There are fewer boxes of navel oranges to fill at packing plants — not only because of reduced yield, but also because fruit is smaller, said Bob Blakely of Exeter’s California Citrus Mutual, a trade association of the state’s 2,200 growers. An estimated 78 million boxes of navel oranges will be packed this year, down from 85 million last year.
“It affects the whole economy,” said Les Wright, agricultural commissioner for Fresno County, the nation’s top agricultural county, where, compared with last year, acreage planted for lettuce is down 50 percent; barley, 74 percent; wheat, 38 percent; garlic, 34 percent; onion, 30 percent; cotton, 22 percent; and processed tomatoes, 16 percent.
“Not only the field worker, but the truck driver, the fertilizer supplier are affected,” said Wright. “The local cafe. The landlords.”
“The drought is like throwing a pebble in the lake,” said Lehn, of Kings County Economic Development. “You don’t know where rings stop.”
In Alpaugh, where the average annual per capita income is $8,162, grocery manager Hamid S. Obad waited for customers. He used to order three or four pallets of inventory every two weeks; this winter, he is ordering just one a week.
“When everybody’s working, everybody’s happy,” he said. “Now, no water, no work, nothing.
“They’d come every week for a burrito. Now they come every two weeks,” he said. “Before, we sold Huggies diapers. Now, they buy the cheaper stuff.”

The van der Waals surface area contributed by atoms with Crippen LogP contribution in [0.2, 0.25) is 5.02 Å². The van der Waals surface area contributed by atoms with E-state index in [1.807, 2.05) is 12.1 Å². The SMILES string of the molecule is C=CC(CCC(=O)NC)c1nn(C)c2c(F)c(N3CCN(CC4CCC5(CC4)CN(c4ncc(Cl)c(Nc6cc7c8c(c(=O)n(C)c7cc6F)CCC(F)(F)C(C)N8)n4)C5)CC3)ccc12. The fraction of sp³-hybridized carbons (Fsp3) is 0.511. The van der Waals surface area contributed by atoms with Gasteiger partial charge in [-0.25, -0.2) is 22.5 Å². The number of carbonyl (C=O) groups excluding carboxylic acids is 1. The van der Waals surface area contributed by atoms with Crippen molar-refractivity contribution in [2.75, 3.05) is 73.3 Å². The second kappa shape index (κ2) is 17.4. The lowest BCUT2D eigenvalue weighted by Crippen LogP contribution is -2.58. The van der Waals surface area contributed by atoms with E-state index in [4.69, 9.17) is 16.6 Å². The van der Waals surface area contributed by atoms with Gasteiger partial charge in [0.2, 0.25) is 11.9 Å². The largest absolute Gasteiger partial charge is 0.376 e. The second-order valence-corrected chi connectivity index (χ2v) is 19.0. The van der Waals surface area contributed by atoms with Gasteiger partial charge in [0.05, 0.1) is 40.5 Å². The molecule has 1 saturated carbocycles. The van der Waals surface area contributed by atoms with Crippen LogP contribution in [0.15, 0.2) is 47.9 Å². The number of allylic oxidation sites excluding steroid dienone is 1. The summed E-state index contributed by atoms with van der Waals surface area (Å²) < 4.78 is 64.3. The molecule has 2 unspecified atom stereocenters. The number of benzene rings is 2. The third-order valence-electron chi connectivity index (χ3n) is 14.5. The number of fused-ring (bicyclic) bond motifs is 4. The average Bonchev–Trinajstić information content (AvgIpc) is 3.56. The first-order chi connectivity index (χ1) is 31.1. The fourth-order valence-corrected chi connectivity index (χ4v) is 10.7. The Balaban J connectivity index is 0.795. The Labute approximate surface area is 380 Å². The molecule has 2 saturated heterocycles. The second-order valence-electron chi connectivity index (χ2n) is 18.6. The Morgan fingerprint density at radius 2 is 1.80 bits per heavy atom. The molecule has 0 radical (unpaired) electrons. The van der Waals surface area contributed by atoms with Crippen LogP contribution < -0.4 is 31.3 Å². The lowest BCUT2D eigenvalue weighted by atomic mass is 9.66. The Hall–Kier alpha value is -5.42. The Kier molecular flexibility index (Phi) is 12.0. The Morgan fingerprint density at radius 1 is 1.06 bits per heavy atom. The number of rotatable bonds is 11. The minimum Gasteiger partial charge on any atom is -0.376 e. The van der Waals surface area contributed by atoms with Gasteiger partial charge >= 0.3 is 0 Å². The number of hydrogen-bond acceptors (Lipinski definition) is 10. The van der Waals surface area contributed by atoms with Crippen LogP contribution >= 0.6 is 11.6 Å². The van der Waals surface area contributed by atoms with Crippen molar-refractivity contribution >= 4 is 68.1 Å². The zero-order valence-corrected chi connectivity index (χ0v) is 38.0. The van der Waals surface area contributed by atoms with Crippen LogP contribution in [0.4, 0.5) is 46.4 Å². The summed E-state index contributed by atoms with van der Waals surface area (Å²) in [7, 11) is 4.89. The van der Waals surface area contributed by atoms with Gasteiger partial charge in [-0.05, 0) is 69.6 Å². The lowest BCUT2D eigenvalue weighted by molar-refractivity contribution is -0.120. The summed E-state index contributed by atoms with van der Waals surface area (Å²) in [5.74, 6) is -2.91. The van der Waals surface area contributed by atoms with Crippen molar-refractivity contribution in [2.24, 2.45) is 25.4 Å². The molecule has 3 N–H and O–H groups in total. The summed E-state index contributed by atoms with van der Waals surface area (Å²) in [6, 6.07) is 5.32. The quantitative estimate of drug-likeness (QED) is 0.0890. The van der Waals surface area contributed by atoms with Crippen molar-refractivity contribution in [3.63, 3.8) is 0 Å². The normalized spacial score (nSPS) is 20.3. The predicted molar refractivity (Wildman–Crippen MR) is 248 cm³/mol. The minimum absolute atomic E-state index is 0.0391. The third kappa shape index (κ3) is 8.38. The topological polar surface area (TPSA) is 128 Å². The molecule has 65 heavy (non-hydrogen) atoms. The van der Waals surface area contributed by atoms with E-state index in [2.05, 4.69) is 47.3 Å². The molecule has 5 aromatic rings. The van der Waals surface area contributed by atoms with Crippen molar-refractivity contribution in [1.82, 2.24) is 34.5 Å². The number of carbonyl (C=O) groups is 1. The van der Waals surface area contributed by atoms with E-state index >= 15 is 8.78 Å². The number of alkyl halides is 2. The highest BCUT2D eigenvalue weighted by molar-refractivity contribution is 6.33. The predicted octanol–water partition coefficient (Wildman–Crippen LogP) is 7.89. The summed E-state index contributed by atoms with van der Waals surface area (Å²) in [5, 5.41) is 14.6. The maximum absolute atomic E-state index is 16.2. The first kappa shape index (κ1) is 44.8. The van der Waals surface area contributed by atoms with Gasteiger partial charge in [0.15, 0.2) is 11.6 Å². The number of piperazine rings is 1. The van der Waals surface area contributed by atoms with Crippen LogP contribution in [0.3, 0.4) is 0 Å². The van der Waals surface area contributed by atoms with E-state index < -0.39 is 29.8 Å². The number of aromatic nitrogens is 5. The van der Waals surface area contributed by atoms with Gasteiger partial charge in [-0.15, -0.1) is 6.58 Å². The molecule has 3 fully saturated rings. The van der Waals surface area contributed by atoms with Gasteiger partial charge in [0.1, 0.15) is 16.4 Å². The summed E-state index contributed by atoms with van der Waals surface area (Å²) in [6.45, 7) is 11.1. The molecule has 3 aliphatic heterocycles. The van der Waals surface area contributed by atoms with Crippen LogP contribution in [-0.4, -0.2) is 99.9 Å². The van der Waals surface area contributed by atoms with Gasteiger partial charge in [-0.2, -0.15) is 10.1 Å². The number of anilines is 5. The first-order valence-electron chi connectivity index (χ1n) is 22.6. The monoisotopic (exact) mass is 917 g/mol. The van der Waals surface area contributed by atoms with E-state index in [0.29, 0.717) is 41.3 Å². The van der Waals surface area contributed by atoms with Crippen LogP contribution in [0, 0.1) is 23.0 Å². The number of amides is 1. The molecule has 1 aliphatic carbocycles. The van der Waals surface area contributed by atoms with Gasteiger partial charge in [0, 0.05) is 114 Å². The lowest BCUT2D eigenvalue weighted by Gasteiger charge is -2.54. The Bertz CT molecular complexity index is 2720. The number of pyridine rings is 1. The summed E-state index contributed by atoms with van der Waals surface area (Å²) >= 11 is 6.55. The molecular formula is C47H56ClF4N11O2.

It is a wrenching decision to cut jobs, farmers and ranchers said. But it is essential to long-term survival.
Shawn Stevenson uprooted 400 acres of his 1,200 acres of lemon, orange, almond, pistachio and olive trees at Harlan Ranch in Clovis, farmed by his family since the 1940s. With an unprecedented zero allocation of federal water, there was no way to keep the trees alive, he said.
But the toughest decision involved people, not the trees. With yields and revenue plummeting, he was forced to cut four jobs, offering early retirement through incentives in the ranch’s profit-sharing plan to men in their 60s and early 70s.
“Of all the decisions you have to make, that is the worst one. The absolute worst,” he said. “These are men I’ve known since I was a little boy. They’re skilled men—they’ve been here 30, 40 years. It’s a tearful thing, for everybody.”
At Bettencourt Farms in Hanford, third-generation farmer Aubrey Bettencourt gathered her workers around a table. Some have worked at the ranch almost her entire life. But with no federal water, 800 of 1,000 acres of her family’s farm was fallowed.
“We sat down and said: ‘We don’t have the work for you to do to survive. You need to go somewhere where you can. You have skills—it is necessary to go where work is available,’ ” Bettencourt said.
“They understand. But it is a big loss for us because there is such depth of knowledge and experience—about the soils. About the crops. The water. The equipment. The computer. And they have contacts on other farms; if there’s a piece of broken equipment, they know who can fix it.”
About 2 inches of rain has fallen on the fields this month, raising hopes for next spring’s strawberries, spinach and broccoli.
But for this year’s harvest and its workers, it is too little, too late, she said.
“They’re leaving us and the community, taking that knowledge with them,” she said. “They’re picking up and moving.”